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Journal — September 2021

A Harvest Exchange by JC Niala

Reading on the 1918 Allotment
Reading on the 1918 Allotment
Dr. Yewande Okuleye reading
Dr. Yewande Okuleye reading

Reflecting on the morning after the weekend before, it seems simple. Gather in a beautiful setting, share some bounty from the allotment plot, sprinkle liberally with poetry and one has the makings of a ‘transporting event’ where at least one participant ‘came away from the allotment and poetry feeling calm and inspired’. Reading this and other heart-warming comments from the (in total) four events held this summer at the 1918 Allotment, helped to counterbalance any concerns I had about what I could have done differently (or better).

One of the most wonderful aspects of the events was the number of people who told me their growing stories. They were invariably about people who they loved, rather than their own gardening tales. I was told about fathers and grandfathers who not only grew on their allotment plots but also taught the person telling me about them how to do it. I was told stories about men who made it home from the war but also those who did not. Even though I felt I did a lot of talking – it seemed the allotment site provided time for visitors to reflect.

As I am writing this – it feels very much like I participated in an unexpected exchange – some squash for a story. Tomatoes for a poem – literally. By the final event I gathered the courage to share some completely new work – poems that I had not read to anyone before that were about the tomatoes we lost to blight. After the poetry readings were done, one of the people who had come to listen rushed off to their allotment plot and returned with a small box of tomatoes – as a gift for the ones that I had lost.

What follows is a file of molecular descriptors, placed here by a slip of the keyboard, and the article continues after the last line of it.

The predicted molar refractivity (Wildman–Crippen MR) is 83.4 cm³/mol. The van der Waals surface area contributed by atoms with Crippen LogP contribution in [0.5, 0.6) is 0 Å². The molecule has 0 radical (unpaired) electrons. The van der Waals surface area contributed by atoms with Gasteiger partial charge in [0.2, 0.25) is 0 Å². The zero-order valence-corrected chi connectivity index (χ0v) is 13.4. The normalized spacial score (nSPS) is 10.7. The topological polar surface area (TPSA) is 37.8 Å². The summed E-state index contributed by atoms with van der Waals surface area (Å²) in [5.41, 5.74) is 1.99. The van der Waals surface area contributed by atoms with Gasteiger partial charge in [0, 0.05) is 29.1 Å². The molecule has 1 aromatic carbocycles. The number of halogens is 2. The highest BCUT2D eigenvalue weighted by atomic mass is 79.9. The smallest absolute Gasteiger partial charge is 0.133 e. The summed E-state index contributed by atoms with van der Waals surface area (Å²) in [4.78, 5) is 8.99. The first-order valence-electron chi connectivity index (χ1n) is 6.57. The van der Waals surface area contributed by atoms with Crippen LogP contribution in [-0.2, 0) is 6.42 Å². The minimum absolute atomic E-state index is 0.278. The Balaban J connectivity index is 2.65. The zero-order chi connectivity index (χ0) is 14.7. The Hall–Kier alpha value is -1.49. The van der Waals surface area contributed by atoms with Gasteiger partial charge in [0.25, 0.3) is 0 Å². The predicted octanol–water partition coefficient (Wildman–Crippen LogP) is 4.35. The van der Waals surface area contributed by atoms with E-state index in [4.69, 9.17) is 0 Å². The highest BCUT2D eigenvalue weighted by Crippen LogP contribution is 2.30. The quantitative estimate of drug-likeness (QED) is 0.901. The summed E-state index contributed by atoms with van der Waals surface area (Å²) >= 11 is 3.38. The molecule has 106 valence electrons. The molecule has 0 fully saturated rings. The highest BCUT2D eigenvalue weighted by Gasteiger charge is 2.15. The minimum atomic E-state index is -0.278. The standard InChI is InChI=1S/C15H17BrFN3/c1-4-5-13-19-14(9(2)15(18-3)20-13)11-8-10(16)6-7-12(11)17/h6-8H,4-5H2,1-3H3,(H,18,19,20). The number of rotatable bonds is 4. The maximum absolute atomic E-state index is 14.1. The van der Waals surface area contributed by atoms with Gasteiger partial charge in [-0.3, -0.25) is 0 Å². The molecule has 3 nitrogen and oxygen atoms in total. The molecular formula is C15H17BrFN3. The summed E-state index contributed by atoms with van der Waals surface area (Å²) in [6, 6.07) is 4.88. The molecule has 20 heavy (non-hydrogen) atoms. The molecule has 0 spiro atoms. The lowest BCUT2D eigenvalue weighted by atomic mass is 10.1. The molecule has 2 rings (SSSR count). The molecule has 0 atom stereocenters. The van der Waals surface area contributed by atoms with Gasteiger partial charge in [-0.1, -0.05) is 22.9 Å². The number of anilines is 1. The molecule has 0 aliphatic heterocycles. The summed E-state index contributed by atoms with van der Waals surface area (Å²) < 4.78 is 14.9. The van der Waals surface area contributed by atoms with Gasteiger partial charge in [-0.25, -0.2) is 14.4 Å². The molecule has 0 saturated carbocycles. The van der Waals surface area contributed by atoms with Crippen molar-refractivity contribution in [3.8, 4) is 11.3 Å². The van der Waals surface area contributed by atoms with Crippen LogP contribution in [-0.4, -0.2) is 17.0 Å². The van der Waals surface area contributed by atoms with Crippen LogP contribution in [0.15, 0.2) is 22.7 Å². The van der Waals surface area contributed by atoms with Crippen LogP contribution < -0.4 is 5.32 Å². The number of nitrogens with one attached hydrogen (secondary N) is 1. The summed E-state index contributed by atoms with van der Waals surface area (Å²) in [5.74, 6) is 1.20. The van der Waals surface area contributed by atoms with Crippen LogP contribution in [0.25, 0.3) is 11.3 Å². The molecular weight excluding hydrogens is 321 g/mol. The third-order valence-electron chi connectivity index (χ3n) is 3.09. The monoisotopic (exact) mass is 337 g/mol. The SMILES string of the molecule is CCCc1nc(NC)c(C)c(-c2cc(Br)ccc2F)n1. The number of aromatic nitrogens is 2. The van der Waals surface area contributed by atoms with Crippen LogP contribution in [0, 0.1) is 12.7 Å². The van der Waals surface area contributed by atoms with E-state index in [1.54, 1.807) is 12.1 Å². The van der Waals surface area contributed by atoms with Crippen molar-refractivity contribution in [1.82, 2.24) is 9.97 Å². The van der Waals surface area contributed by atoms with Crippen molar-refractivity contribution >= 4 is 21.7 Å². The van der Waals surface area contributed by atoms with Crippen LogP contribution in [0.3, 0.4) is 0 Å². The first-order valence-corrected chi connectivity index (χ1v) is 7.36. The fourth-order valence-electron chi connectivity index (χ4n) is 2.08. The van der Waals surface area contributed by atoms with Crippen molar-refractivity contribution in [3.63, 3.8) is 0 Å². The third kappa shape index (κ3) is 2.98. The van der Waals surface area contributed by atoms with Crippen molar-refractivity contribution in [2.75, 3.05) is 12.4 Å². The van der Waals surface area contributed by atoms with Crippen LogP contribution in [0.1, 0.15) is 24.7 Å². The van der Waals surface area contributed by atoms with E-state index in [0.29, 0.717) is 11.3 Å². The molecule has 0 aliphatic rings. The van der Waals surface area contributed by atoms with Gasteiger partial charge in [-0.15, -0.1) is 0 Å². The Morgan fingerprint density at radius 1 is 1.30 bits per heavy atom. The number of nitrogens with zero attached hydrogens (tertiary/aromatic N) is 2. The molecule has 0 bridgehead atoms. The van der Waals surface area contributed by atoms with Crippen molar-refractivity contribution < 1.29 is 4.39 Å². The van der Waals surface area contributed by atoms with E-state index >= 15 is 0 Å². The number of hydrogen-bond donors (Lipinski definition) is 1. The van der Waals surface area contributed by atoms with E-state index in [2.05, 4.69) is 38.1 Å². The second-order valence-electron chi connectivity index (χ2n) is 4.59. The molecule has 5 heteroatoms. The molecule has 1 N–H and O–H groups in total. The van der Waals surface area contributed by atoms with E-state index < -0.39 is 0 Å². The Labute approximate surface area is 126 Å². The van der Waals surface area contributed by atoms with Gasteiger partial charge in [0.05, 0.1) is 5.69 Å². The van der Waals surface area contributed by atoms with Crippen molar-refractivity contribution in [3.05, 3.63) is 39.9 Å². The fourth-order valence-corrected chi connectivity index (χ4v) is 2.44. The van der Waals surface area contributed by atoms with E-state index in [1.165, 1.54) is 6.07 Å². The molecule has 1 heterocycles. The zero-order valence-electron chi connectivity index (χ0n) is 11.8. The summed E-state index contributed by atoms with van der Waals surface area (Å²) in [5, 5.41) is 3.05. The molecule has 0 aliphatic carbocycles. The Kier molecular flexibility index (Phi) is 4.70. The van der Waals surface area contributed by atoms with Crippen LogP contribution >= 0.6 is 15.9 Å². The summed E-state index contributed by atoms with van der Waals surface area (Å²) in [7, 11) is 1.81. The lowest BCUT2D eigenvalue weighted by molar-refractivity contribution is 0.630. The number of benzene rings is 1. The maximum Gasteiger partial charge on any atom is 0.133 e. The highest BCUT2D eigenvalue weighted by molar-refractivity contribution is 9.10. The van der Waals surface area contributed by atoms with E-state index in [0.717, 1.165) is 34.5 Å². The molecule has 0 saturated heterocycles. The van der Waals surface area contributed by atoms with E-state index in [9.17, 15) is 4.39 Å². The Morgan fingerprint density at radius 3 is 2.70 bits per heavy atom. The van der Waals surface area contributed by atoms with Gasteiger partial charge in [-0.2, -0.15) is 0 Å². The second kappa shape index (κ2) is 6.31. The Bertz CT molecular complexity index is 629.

I remain moved by this and it occurs to me that movement is a great gift that growing plants give us. Even before we put a seed into the soil, we are transported in time to the moment when it will break through into a seedling. As I shared experiences with visitors to the site, I have found during the course of my research that allotmenteers who grow flowers mainly do so to give them to other people. I spoke with one who would fill her bike’s basket with them and share flowers with every passer-by she encountered on her way home.

Reading to audience at the 1918 Allotment
Reading to audience at the 1918 Allotment
Before the reading and arrival at the 1918 Allotment attendees were given a tour of the site, including a walk through the wood in silence
Before the reading and arrival at the 1918 Allotment attendees were given a tour of the site, including a walk through the wood in silence

I think that what I love most about plants is the wide range of sensations that they encourage us to express. There’s the delight of a new seedling, the frustration with weeds (which are after all plants in the wrong place), the nourishment we experience when we eat the harvest. There is even the reminder they issue on their death that when plants have finished breaking down – they will jumpstart new life. The welcome understanding that even in challenging times life is a process of transformation.

When I first conceived of the idea of a 1918 Allotment, as silly as it sounds now – it never once crossed my mind that it might become a living memorial and truly offer a space for people to reach into the past but also reflect on the present and hope for a better future. I am also aware that for some who came to visit it was about none of that, and instead was the chance to soak up the sun, eat some nice food and wash it down with a tot of rum. That, of course – is completely fine too.